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West End Extra - The Xtra Diary
Published: 18 April 2008
Veteran Jack Askham at St Pancras town hall to see the plaque of his likeness'
Veteran Jack Askham at St Pancras town hall to see the plaque of his likeness‘
Plaque for Jack, poster boy of war campaign

PRIVATE Jack Askham was a schoolboy when the Second World War broke out.
But as soon as he was old enough to join his local Home Guard unit and be trained to defend his small Northamptonshire village of Raunds, he answered the call.
His contribution to defeating Nazism was much more than guarding the village railway station armed with a 12-bore shotgun and just two cartridges.
In 1942, the 17-year-old farmhand was unwittingly to become the public face of the British Army – and a vital tool in raising morale during those dark days.
Jack, now in his 80s, was the model for a series of posters explaining how our boys were getting on in their fight against the Nazis – and his likeness was made into a plaque that graces the entrance of former St Pancras town hall in High Holborn.
With the help of Jim Murray, of the Bloomsbury Association, whose father sat on the benches in the building as a Conservative councillor in the 1960s, Jack travelled from Northamptonshire this week to see the plaque – and reveal the remarkable story of how a he came to be the figurehead for Britain’s fighting men. Jack joined the Home Guard as he waited for his call up papers to join the Royal Artillery.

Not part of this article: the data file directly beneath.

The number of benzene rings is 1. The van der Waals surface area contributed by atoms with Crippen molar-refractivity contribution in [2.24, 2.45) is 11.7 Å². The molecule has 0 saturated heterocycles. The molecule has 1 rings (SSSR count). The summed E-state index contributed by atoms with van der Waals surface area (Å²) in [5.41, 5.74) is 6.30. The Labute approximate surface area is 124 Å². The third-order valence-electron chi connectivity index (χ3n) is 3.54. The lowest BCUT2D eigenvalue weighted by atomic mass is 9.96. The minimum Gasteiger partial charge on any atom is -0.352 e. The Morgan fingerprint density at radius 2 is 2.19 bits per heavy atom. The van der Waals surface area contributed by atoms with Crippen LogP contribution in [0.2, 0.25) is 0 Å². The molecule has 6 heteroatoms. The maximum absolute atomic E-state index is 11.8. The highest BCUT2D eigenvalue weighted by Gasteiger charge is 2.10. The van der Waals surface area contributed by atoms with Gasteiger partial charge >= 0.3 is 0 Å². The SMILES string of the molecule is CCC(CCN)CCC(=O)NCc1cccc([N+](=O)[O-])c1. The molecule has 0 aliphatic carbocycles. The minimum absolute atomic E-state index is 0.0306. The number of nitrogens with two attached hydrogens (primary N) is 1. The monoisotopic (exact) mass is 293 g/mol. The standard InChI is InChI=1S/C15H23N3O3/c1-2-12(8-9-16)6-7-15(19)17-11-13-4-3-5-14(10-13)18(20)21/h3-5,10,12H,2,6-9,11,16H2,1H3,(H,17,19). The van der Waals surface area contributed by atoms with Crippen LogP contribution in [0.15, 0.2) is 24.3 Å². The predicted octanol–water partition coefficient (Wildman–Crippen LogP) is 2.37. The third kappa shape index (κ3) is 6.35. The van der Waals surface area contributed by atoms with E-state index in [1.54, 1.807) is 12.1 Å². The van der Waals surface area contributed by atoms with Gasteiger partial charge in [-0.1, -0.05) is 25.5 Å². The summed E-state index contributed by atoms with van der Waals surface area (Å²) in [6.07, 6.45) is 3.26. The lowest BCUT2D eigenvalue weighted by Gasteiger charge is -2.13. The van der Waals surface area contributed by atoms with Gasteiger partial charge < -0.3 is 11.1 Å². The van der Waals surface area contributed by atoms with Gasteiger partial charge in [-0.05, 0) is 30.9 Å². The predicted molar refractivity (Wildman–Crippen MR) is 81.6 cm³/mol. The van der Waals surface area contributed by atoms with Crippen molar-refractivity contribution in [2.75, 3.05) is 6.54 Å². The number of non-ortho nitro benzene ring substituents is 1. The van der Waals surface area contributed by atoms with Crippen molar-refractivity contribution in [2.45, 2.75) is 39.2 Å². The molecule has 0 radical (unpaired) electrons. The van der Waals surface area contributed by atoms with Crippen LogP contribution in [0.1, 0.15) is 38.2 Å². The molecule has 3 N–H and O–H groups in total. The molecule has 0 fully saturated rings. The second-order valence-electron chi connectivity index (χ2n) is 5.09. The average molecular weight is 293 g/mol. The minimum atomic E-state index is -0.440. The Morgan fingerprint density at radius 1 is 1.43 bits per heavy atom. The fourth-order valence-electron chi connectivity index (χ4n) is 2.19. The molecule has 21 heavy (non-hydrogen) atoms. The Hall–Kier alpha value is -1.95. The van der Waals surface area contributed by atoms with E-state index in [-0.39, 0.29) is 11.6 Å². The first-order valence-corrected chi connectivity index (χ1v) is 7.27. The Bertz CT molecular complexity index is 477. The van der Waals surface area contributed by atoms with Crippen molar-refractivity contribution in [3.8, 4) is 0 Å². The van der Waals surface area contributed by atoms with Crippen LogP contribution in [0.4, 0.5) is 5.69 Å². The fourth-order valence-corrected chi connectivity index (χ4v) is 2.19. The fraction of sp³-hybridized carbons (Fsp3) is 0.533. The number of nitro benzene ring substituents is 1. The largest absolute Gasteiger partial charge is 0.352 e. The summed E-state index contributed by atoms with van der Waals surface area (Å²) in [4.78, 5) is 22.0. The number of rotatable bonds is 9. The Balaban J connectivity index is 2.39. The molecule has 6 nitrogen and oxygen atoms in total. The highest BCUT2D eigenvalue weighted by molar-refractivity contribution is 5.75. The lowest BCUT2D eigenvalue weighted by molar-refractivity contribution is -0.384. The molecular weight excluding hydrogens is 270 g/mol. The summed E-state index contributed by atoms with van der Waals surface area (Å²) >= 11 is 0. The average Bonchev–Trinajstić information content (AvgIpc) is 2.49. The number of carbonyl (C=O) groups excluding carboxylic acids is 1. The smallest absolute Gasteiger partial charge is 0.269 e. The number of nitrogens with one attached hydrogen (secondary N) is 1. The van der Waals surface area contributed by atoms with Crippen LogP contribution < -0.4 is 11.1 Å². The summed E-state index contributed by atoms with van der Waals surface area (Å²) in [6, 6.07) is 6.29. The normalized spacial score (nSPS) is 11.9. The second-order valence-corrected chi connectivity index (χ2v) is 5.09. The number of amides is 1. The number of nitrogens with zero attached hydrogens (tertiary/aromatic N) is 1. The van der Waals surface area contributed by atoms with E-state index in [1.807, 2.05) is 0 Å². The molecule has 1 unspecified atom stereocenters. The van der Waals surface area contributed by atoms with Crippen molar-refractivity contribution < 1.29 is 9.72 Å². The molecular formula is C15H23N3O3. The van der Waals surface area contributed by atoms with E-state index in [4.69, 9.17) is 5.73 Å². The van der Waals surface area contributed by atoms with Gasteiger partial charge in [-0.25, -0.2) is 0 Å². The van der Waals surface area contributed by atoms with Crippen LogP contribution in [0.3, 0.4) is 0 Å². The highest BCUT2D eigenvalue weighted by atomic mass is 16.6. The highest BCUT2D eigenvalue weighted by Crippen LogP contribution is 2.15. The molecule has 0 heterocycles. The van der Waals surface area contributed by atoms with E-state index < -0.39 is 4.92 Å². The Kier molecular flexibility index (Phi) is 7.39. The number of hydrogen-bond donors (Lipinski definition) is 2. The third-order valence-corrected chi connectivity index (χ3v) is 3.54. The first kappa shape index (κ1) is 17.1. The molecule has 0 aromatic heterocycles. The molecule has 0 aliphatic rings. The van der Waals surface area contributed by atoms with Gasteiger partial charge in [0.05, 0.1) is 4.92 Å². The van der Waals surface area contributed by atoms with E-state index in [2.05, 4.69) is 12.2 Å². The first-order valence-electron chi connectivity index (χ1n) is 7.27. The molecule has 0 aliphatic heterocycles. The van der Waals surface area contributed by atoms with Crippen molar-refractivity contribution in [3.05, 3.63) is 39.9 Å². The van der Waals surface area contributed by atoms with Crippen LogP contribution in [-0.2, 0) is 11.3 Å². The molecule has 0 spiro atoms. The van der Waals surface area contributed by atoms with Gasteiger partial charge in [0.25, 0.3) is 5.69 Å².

“We were kitted out with broomsticks to drill with and villagers of every age joined up,” he recalls.
But then one Sunday morning his contribution to the war effort was to take a bizarre twist. His troop were ordered to put on full battle dress and march to the home of their unit commander, a Lt Col VH Sykes.
The colonel was an old family friend of Jack’s, whose father and uncle had both seen active service during the First World War in the Northants Royal Artillery and served under the colonel.
Jack recalls: “He lined us up and then inspected us with another officer who was an American.
“None of us knew why and we didn’t ask. They stopped by me a couple of times and then later I was pulled out of the ranks and asked to go into the colonel’s home.”
A strapping six-footer, Jack was the youngest member of his Home Guard unit, and it was his striking figure that had made him stand out. Inside Lt Col Sykes’s home was the famous war artist Bruce Bairnsfather and he asked Jack to pose while he rattled off a series of sketches.